7. WTB -- Internal parts for brake reservoir on a 1972 2002. My brake light came on today, and after digging into it, I found 1) the internal float was half full of brake fluid, 2) the elastomeric condom between the rod and the float had deteriorated, and on top of it all the spring came off on my work bench and rolled somewhere that even the Gods can't seem to find..... brakes work fine BTW <grin> I am looking for the INTERNAL parts to the brake reservoir...the little spring, the rubber grommet, and a good float. So far, I've held onto the basket <grin> Reply direct is fine. .... [email protected] Thanks Dick S
  8. I've got a '72, original Colorado color, that's a good driver.  PO took care of any rust with some new metal patch panels.  It's had an engine rebuild in the last 5K miles, new clutch, and a whole host of other replaced parts.  It has nice Recarro seats, carpet, and a crack fee dash.

    2012-03-28_10-14-32_169.jpg

    It also has the single DCOE 45 carb and intake.  It is not a numbers matching car, but solid.  I'm in the less than $10K class, but not by much.  If you have some interest, I'll be glad to send more details and more pics.

     

    dick Smith

    832-205-2512 (Houston)

    [email protected]

    1972-1C.jpg

    C Dick and his Pride & Joy1.jpg

    Easter 10-2.JPG

  9. In the FWIW department..... Jetting recommendations from TEP for single side draft Webber DCOE 45 34 Chokes 150 Main 180 Air 60F8 Idle 50 Pump
  10. Unless your dash is REAL HORRIBLE, I would not do it. I got my car with one (and a horrible dash) and hated it. I finally just bit the bullet and pulled it off since it had never been glued down. I think I've still got it somewhere. A tad later I found a great one piece dash on the board here for $400 that we installed. If it were me, I'd save up the $$$ for a re-do of your dash, or find a good replacement and not waste the time and $$$ playing with the dash overlay. IMO, the carpeted pieces that I've seen some use are much better than the plastic overlay.
  11. Maybe this has been posted before....but certainly interesting. http://www.automobilemag.com/features/news/petrolicious-explores-a-car-designers-1971-bmw-2002-in-new-video/
  12. See Esty on here for the carpet... it'll be perfect. For door panels and seat upholstry... lots of sources but certainly not cheap.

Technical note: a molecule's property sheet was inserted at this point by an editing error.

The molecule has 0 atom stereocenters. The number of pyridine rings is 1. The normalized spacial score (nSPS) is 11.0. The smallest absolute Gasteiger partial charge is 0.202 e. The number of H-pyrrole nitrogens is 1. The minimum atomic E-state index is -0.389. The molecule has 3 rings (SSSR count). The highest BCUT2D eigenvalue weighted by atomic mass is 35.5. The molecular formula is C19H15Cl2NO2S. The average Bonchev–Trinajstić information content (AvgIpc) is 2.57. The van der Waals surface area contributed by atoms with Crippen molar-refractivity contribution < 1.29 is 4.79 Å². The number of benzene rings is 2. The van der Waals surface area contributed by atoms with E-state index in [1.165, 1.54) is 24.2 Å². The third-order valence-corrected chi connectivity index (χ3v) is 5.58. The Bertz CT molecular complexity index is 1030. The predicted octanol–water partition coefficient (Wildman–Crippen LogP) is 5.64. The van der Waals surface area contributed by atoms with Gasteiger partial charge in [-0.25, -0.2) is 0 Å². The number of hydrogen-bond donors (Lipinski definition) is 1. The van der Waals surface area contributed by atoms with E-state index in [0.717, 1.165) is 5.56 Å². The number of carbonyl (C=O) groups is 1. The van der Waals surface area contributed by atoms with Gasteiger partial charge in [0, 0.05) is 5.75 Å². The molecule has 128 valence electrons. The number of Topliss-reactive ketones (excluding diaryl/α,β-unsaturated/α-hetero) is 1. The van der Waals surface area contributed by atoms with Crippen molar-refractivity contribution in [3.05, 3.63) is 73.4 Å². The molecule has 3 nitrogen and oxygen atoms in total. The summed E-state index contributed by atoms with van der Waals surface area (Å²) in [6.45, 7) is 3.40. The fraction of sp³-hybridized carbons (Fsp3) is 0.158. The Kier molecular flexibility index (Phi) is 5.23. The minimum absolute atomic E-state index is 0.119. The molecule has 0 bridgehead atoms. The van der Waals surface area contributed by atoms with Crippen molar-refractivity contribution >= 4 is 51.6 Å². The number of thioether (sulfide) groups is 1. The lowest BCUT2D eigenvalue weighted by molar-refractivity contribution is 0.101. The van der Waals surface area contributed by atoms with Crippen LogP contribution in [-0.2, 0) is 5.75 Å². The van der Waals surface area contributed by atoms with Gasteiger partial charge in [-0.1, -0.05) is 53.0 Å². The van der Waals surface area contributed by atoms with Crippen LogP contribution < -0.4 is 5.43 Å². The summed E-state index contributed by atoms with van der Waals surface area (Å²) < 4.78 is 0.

13. You can pay $$$$$ for some super un-obtainium German fitting, or go to Lowes/Home Depot and buy a couple of these plastic doo-hickeys. They're standard couplings.
  14. I don't know if the factory started using this fix or if it was just a home-made one. I DO know that the early 2002's (and 1600's I think) had a lot of issues with the washer pumps getting water inside. I know that the one on my 1970 stopped and wouldn't pump. When I took it apart to try and fix it, I discovered that the armature was wrapped with some paper insulator. The paper had swollen up through water absorption and was blocking the armature from spinning. I removed the water logged paper that was binding, and the pump functioned perfectly for over the next10 years. I vaguely remember something in a very early issue of the roundel about the situation...but can't remember if it said to block off the holes or ???? If these holes were standard for the time, then water would definitely get into the motor either from overfilling the tank or through road water.
  15. There are some other concerns when it comes to dipping or e-coating bodies. Today's bodies are specifically designed for the e-coat process and include holes for the liquid to drain after the electro coating process. This is why dipping of bodies was a poor operation to begin with. The entrapped solvent laden paint trapped in recesses such as doors would gas off the solvent and it would "wash" the paint off of the part leaving it unprotected. E-coating avoided these problems because it deposited the paint onto the steel electrically and not through evaporation. However, it does leave liquid behind in hidden spots if they are not designed to drain properly after the dip process. While this won't wash off the primer, it might leave a real mess behind. Going back and e-coating an old body might not really give you what you seek.